Anyway, the point is, I need to go back and play ME1 to the end to get an importable character, I guess. Danger Shepard needs validation.

Dragon age? I'll write about it next time.

Wednesday, February 3, 2010

Removing an entire site from Google

Yesterday I was asked how to remove an entire site that you own from Google listings.
I knew I'd seen this somewhere before, but was clicking around and couldn't find it.
I spoke to the amazing John Mueller, who showed me the way.

Please note that if you don't own the site, this will not work. This is only for sites that you own, and can edit
So, here's how to do it.
  1. Add a robots.txt file to your web server that contains something like
    User-agent: * 
    Disallow: /
  2. Register and verify your site on Google Webmaster Tools.
  3. Pick the site you want to remove from the dashboard.
  4. Click "site configuration"
  5. Click "crawler access"
  6. Click "remove URL"
  7. Click "New removal request"
  8. Click "Your entire site"
  9. Enter your website
  10. Relax

The removal tool is also available through other means, but if you don't take that route, you'll only be able to remove one page at a time, which isn't ideal if you've got a whole directory or even site indexed in error.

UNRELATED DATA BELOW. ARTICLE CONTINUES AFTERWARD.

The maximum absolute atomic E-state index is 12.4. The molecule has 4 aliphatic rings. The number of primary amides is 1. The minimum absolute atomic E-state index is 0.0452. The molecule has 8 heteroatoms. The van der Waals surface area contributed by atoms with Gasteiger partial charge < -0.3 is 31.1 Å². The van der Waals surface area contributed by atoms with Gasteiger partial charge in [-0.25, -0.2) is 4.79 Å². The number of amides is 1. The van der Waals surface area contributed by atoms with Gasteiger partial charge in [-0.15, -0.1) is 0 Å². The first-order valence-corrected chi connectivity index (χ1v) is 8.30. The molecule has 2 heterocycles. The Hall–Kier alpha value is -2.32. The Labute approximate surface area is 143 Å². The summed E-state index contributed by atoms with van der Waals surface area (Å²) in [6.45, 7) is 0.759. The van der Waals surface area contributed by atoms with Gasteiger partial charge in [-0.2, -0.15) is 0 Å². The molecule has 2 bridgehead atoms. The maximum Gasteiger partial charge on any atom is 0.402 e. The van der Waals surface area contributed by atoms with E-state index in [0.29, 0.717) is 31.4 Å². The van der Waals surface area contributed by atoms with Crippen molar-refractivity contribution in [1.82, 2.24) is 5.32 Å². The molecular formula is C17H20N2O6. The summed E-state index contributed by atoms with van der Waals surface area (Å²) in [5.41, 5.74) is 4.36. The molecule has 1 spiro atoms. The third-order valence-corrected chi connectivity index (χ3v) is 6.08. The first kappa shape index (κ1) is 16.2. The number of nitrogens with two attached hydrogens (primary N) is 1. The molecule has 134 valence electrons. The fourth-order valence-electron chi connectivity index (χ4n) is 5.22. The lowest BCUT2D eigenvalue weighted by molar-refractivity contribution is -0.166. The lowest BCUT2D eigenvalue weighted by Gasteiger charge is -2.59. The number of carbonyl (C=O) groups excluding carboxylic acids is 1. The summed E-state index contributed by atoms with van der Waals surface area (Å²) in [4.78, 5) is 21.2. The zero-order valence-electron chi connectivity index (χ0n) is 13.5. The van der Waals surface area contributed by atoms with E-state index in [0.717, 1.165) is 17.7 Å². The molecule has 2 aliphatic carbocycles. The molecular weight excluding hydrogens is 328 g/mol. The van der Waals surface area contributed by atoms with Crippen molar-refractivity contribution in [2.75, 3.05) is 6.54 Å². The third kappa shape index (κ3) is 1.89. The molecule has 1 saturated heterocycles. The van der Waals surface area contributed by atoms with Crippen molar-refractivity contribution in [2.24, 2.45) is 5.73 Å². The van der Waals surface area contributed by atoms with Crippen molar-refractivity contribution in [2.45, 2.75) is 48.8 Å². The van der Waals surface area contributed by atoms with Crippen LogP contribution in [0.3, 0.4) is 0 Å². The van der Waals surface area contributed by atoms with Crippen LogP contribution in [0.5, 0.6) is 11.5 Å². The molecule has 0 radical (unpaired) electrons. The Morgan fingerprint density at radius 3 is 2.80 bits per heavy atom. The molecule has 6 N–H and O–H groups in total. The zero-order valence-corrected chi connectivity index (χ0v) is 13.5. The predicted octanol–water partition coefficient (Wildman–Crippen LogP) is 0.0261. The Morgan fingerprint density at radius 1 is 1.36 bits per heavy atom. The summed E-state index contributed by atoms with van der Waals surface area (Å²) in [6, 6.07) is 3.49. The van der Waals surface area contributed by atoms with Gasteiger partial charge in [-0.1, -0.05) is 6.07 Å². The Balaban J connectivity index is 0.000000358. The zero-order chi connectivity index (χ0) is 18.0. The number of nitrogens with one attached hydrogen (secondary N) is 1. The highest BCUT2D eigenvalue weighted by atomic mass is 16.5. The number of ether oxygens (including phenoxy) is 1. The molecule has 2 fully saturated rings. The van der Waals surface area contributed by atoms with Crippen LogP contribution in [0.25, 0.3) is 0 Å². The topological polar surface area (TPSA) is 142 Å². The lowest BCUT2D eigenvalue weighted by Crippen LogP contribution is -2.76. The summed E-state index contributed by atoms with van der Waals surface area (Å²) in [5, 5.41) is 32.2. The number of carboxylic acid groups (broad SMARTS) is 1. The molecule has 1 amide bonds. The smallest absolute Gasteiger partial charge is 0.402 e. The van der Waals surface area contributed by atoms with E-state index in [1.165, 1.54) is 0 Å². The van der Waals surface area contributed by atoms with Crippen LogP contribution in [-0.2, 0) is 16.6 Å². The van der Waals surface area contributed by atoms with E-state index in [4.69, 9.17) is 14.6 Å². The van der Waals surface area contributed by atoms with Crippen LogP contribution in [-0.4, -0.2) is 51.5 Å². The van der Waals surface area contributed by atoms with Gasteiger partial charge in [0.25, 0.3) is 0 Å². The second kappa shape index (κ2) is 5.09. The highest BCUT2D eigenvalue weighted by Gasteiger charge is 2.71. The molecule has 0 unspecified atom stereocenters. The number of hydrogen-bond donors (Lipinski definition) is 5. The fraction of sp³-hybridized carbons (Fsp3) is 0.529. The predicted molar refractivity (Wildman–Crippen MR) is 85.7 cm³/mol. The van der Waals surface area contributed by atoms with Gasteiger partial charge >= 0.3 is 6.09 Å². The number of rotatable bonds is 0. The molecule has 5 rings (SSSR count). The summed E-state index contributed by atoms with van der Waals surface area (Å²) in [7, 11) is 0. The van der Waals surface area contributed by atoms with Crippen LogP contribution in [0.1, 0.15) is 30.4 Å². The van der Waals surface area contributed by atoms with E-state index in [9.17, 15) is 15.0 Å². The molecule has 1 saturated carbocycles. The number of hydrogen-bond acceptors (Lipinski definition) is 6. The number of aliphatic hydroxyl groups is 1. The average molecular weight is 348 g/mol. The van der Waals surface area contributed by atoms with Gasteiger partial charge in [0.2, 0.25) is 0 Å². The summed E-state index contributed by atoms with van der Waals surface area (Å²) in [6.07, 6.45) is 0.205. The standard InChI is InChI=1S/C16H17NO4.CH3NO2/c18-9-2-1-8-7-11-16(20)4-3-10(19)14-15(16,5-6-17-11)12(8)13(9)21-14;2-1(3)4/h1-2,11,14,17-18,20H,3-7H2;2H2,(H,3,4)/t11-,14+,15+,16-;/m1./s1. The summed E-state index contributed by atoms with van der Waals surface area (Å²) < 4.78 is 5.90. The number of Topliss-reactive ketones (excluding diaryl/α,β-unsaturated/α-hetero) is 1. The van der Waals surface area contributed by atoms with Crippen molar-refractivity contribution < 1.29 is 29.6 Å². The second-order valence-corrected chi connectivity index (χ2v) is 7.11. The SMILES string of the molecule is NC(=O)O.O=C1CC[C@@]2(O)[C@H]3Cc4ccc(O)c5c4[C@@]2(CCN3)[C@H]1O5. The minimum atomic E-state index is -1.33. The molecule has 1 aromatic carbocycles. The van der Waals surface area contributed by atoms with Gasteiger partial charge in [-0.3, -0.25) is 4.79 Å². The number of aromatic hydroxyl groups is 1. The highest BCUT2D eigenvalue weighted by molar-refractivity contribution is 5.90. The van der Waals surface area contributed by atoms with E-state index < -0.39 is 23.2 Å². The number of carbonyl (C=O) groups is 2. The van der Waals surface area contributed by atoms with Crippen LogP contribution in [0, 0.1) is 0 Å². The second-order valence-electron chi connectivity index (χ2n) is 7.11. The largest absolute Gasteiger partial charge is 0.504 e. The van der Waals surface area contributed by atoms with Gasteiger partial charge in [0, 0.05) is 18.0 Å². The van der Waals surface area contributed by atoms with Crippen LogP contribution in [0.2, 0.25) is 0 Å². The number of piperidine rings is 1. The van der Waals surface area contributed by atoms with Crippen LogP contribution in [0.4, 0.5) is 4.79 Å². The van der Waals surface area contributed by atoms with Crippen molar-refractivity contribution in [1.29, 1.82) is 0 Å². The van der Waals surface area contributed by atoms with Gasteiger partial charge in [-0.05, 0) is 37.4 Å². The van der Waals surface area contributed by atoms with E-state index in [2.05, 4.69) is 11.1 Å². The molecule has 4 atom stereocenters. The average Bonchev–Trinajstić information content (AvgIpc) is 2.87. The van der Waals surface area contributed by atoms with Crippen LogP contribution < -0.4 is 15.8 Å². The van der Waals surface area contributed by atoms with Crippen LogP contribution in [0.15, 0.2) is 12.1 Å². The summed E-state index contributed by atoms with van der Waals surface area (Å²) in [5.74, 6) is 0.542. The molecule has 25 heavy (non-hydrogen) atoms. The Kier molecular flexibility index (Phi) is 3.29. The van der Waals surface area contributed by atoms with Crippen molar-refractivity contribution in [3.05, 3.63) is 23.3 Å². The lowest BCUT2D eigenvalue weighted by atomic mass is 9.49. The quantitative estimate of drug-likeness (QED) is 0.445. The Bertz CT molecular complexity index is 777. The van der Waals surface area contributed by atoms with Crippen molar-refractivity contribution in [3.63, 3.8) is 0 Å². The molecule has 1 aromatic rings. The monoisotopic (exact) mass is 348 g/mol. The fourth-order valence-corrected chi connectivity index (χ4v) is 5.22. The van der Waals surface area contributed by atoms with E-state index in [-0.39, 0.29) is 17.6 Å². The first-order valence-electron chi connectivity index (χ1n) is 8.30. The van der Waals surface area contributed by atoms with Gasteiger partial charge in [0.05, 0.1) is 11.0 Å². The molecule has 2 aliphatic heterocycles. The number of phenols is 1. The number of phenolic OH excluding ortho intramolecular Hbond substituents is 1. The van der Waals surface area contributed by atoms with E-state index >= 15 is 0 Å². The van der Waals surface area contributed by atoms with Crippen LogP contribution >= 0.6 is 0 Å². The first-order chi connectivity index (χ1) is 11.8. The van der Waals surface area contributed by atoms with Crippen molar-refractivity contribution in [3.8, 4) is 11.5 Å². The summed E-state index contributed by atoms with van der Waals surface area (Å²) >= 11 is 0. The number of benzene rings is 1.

Anyway, hope that was useful!

Monday, February 1, 2010

Bayonetta, Crow 77

So, you're trying to beat the Alfheim in Chapter 6 to get Umbran Crow 77, right?
You need to finish the Alfheim and then pick up the crow as you leave.

But, to beat it, you need 7 torture attacks against a bunch of pretty brutal enemies.
How do you do it?

Well, it took me nearly 3 hours of retrying before I managed it, and a lot of frustration. To save you some of the same misery, here's how I did it.

Part 1: Preparation.

1) Finish hard mode first to get the bazillions, or play 100 chapters to get the Sai-fun. Both of these are pretty useful. The Bazillions and Sai-fun are both pretty good against joys. They stun lock them nicely.

2) Kill the first round quickly a few times to get practice against the dogs and joys. Don't even try for the torture attacks. Just get a handle on how they move, how they attack, and what you need to do.

3) Use the fact that most off-screen enemies won't attack you. After the first round, keep everyone off screen as much as possible while you charge something nasty.

4) Keep going until you're comfortable killing them all without taking damage. Again, don't worry about the torture attacks at this stage.

5) You will need the following equipment to make life easier.